Quiz / Trivia
1. Lt.-Col. R. C. Richardson, Jr., then Commandant of Cadets, at __________, _________, presented to the Royal Military College Officers’ Mess a very beautiful set of blue china dinner plates, each plate bearing a different picture of the Academy/College or its surroundings in 1931.
a) Royal Military College, Kingston
b) United States Military Academy, West Point
c) United States Naval Academy, Annapolis•
d) Royal Military Academy Sandhurst
e) Royal Military College, Duntroon
f) Heroic Military Academy, Mexico
2. Where is the set of blue china dinner plates, today?
a) we’d love to know, if you have any information, please contact the RMC Museum soonest
b) RMC Senior Staff Mess
c) RMC Commandant’s Residence
d) RMC Museum
e) RMC Currie Hall
3. The RMC Museum collection includes ___ that were recovered from dumpsters by various staff members who eventually donated their finds back to the College.
a) the original shields that once hung in Currie Hall
b) the original (signed!) photograph of Queen Victoria that once hung in the original Cadet Dining Room (Rm 250 Mackenzie)
c) both a and b
DID YOU KNOW?
On the north wall of the Chapel at Ashbury College in Rockliffe Park, Ottawa a memorial stained glass window was placed in the chapel by the former students and friends of 1337 Alfred Beaufort Belcher. The window was dedicated to the memory of Alfred Beaufort Belcher (RMC 1920), a devoted member of Ashbury staff from 1942 until his death April 4th 1963. It includes the crests of the Royal Military College of Canada and a few lines of one of Belcher’s poems “and God runs quiet fingers through the tired hair of the World”. Nicknamed “Duke”, he came to RMC from Ridley in 1917, and graduated in 1920. A heart attack prevented him from joining the Service. He retired to Bobcaygeon to raise bees, he did some acting on Broadway and wrote articles for stage journals. On his return to Toronto he joined the C.B.C. and also published a book of verse. He was an assistant master at Ridley for a few years before joining the staff at Ashbury in Ottawa in 1943.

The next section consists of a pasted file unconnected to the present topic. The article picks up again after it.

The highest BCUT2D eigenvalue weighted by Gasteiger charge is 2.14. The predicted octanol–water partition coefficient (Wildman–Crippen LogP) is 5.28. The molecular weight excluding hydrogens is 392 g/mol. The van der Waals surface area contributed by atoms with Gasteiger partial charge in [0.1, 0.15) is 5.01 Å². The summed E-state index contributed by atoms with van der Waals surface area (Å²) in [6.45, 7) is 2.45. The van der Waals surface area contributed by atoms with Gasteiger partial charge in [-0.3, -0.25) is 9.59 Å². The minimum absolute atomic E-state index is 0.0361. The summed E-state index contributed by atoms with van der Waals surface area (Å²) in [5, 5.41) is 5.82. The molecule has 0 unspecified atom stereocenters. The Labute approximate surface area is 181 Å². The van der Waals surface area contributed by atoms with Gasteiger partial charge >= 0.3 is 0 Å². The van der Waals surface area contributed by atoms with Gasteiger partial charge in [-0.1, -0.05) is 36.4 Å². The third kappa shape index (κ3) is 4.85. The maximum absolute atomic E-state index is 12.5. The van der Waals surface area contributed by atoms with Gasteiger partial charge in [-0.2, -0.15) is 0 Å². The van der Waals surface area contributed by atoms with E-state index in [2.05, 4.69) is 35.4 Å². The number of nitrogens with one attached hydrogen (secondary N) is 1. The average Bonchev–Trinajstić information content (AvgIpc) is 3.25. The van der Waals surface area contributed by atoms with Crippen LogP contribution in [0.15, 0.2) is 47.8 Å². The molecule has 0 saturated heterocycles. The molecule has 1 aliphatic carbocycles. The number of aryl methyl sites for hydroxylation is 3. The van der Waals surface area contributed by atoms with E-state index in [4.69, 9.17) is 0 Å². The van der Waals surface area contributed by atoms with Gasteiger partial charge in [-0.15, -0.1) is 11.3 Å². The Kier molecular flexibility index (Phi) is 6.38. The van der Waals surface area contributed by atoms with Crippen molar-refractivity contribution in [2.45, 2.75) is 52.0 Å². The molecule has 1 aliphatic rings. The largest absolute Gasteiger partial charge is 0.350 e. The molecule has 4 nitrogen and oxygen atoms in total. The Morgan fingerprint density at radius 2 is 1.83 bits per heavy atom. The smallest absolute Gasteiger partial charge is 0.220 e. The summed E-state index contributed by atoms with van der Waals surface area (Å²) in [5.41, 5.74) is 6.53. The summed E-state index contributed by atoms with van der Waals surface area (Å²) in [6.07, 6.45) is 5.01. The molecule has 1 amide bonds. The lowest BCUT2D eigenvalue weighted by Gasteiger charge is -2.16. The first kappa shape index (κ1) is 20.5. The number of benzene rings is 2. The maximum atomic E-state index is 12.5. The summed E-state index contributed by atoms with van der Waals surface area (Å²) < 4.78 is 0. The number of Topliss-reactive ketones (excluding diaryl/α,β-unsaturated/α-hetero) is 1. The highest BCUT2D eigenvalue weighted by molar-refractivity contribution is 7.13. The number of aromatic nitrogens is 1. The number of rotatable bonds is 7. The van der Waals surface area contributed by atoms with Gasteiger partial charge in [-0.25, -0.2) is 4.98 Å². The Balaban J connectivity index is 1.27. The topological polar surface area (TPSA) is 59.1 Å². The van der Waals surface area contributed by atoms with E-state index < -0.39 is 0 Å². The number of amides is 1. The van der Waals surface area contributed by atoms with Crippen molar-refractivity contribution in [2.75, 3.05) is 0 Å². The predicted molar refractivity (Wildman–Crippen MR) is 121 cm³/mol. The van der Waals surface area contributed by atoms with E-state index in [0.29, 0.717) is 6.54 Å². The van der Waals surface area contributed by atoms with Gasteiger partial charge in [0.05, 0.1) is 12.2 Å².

On the north wall of the Chapel at Ashbury College, where he served as chapel monitor, a memorial stained glass window was dedicated to his memory “to the glory of God and in loving memory of RCNC 47 Michael F. A. Ney R.C.N. who was killed in an accident while serving against the Mau Mau October 31st 1954. The window was placed in this chapel by the questors of 1955. Michael F. J. A. Ney was the son of Major Fred J. Ney and his wife Helen Ney. Michael F. J. A. Ney was killed in an accident in Kenya in 1954 while serving as an inspector with the Kenyan Police Force. While returning to Naivasha from an advanced post, Mike was killed by a police jeep which ran into his car killed him and injuring the other occupants. He was buried with full military honours. He had served during the Second World War as a Midshipman with the R.C.N.V.R. Michael Ney had been educated at Ashbury College, Royal Roads Military College and the University of Toronto. It includes the crests of the Royal Roads Military College and of Trinity College at the University of Toronto and the message “First unto God and then to the Queen”.